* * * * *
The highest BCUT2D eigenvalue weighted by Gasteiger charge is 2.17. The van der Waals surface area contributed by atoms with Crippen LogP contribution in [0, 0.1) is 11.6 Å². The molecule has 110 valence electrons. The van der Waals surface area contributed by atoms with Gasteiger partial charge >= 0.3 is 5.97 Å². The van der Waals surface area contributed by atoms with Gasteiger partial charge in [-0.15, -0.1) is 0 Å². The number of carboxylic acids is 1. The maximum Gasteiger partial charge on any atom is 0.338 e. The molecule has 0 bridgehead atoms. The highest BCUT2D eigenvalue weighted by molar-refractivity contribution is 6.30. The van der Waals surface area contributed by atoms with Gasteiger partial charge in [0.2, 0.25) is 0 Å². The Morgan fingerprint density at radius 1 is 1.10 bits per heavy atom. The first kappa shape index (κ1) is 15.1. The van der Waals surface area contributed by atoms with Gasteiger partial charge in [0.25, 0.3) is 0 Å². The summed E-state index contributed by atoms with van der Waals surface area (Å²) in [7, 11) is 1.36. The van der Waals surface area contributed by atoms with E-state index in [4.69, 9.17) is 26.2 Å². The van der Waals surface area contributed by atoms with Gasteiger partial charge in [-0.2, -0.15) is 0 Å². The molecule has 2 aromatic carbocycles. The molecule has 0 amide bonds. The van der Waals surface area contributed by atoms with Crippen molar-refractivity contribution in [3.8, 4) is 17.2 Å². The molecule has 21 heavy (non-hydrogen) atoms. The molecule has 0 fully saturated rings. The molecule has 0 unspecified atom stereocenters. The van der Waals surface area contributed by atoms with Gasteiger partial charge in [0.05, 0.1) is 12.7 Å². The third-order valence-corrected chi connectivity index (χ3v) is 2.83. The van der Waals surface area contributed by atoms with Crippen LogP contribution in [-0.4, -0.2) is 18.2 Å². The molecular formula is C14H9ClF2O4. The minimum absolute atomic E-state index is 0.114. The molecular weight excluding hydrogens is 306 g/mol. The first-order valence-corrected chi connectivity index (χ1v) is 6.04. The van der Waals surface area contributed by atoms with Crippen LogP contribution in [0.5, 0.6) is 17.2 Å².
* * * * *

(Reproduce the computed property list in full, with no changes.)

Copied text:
The highest BCUT2D eigenvalue weighted by Gasteiger charge is 2.17. The van der Waals surface area contributed by atoms with Crippen LogP contribution in [0, 0.1) is 11.6 Å². The molecule has 110 valence electrons. The van der Waals surface area contributed by atoms with Gasteiger partial charge >= 0.3 is 5.97 Å². The van der Waals surface area contributed by atoms with Gasteiger partial charge in [-0.15, -0.1) is 0 Å². The number of carboxylic acids is 1. The maximum Gasteiger partial charge on any atom is 0.338 e. The molecule has 0 bridgehead atoms. The highest BCUT2D eigenvalue weighted by molar-refractivity contribution is 6.30. The van der Waals surface area contributed by atoms with Gasteiger partial charge in [0.2, 0.25) is 0 Å². The Morgan fingerprint density at radius 1 is 1.10 bits per heavy atom. The first kappa shape index (κ1) is 15.1. The van der Waals surface area contributed by atoms with Gasteiger partial charge in [0.25, 0.3) is 0 Å². The summed E-state index contributed by atoms with van der Waals surface area (Å²) in [7, 11) is 1.36. The van der Waals surface area contributed by atoms with E-state index in [4.69, 9.17) is 26.2 Å². The van der Waals surface area contributed by atoms with Gasteiger partial charge in [-0.2, -0.15) is 0 Å². The molecule has 2 aromatic carbocycles. The molecule has 0 amide bonds. The van der Waals surface area contributed by atoms with Crippen molar-refractivity contribution in [3.8, 4) is 17.2 Å². The molecule has 21 heavy (non-hydrogen) atoms. The molecule has 0 fully saturated rings. The molecule has 0 unspecified atom stereocenters. The van der Waals surface area contributed by atoms with Gasteiger partial charge in [0.05, 0.1) is 12.7 Å². The third-order valence-corrected chi connectivity index (χ3v) is 2.83. The van der Waals surface area contributed by atoms with Crippen LogP contribution in [-0.4, -0.2) is 18.2 Å². The molecular formula is C14H9ClF2O4. The minimum absolute atomic E-state index is 0.114. The molecular weight excluding hydrogens is 306 g/mol. The first-order valence-corrected chi connectivity index (χ1v) is 6.04. The van der Waals surface area contributed by atoms with Crippen LogP contribution in [0.5, 0.6) is 17.2 Å².